Her letter to the board states the tax map calls the bathroom and kitchen “obsolete”; the bathroom has only cold water; the eaves need repair; water drips into the basement; Americans with Disabilities Act (ADA) access cannot happen until a masonry leak is addressed; and the cupola and windows need repair and restoration.
“Leverage me, leverage these incredible people, and use us,” she told selectmen from the lectern. “I teased Dennis. I said ‘You lease us the building for a dollar a year, I’ll lease you me and our board back for a dollar a year and let’s just make this happen.’ We can save this building, and make it one of the true gems, which it is already, and keep it and fix it so that it can remain.”
“Time to get married,” Selectman Dusty Jones said later in the discussion. He suggested a reserve account be formed for all the town’s historic buildings.
Dunning voiced support for the longer lease. Simmons said it should not be a problem, except he has not found where voters approved the first lease decades ago. The town cannot lease property without voter approval, so the new one will need a town vote, he said. The town has long supported the relationship, so it should be pretty easy to fix, he said.
Simmons was not sure it will be ready in time for this summer’s anticipated special town meeting.
Town counsel was not satisfied with MAG’s memo of understanding; there needs to be the proposed new lease to review, Simmons continued. And he said the document cannot commit the town to annual funding; he and Dunning said that would be up to town voters each year, like other spending. Dunning, Wiscasset Public Library’s director, said it asks the town annually.
The town is responsible for its buildings’ care, Simmons noted. He said maybe next year’s budget talks should include considering a budget line for maintenance of all the town’s historic buildings.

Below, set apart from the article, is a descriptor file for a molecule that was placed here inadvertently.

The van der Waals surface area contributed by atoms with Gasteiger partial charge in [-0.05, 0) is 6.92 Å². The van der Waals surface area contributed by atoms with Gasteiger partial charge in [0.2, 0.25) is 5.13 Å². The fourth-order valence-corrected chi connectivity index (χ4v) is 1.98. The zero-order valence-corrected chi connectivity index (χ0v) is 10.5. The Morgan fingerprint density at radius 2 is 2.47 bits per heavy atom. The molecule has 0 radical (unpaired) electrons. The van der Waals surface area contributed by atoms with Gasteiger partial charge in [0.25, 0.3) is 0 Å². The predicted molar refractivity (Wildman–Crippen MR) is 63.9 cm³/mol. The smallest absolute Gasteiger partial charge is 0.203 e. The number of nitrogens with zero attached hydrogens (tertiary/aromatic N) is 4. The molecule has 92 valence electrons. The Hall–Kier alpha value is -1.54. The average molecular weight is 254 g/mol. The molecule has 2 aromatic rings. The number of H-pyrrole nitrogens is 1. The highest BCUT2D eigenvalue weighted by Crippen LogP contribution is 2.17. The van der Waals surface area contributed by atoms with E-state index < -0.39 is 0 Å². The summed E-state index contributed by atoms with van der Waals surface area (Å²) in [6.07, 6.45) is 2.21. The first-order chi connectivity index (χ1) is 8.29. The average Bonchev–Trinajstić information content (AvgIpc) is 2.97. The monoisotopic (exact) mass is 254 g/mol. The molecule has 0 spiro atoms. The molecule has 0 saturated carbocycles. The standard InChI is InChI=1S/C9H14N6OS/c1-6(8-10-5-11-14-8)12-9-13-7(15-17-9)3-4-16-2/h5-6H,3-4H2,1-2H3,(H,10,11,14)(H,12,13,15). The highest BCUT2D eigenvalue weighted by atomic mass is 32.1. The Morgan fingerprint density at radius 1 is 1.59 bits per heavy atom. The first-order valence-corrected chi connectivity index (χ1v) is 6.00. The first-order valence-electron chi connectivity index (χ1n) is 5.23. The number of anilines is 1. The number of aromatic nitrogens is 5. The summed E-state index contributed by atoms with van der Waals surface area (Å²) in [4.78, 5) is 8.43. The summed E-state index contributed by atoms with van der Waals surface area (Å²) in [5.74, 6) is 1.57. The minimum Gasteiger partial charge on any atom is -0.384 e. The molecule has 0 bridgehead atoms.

Dunning suggested Hadley give the grantors the meeting minutes to show that the town and MAG are working together. “I think that’s a very positive thing. I think (the grantors would) recognize that you can’t do this in five minutes,” Dunning told her. “The wheels of the town move slower than the wheels of God.”
This might help other historic buildings, Heller said. “All of a sudden I’m thinking, maybe all of the boats will rise with this one.”
The board welcomed new members Jones and Heller. Selectmen made Sarah Whitfield chair and Jones vice chair. Whitfield said outgoing chair Dunning has given her a “great introduction to the selectboard ... I’ve learned a lot from you.” Jones agreed to be the board’s liaison to the investment, airport and budget committees; Dunning, cemetery committee; and Heller, appearance of the town committee.
Selectmen plan a July 8 workshop. Topics include the committee voters supported on the future of the town’s schools. Whitfield said she does not want two months to go by without the new committee meeting, especially since Dresden is starting to look again at possibly withdrawing from Regional School Unit 2. Selectmen plan to invite Wiscasset School Committee to the workshop and to have one or two school committee members or maybe a member and Superintendent of Schools Terry Wood on the new committee.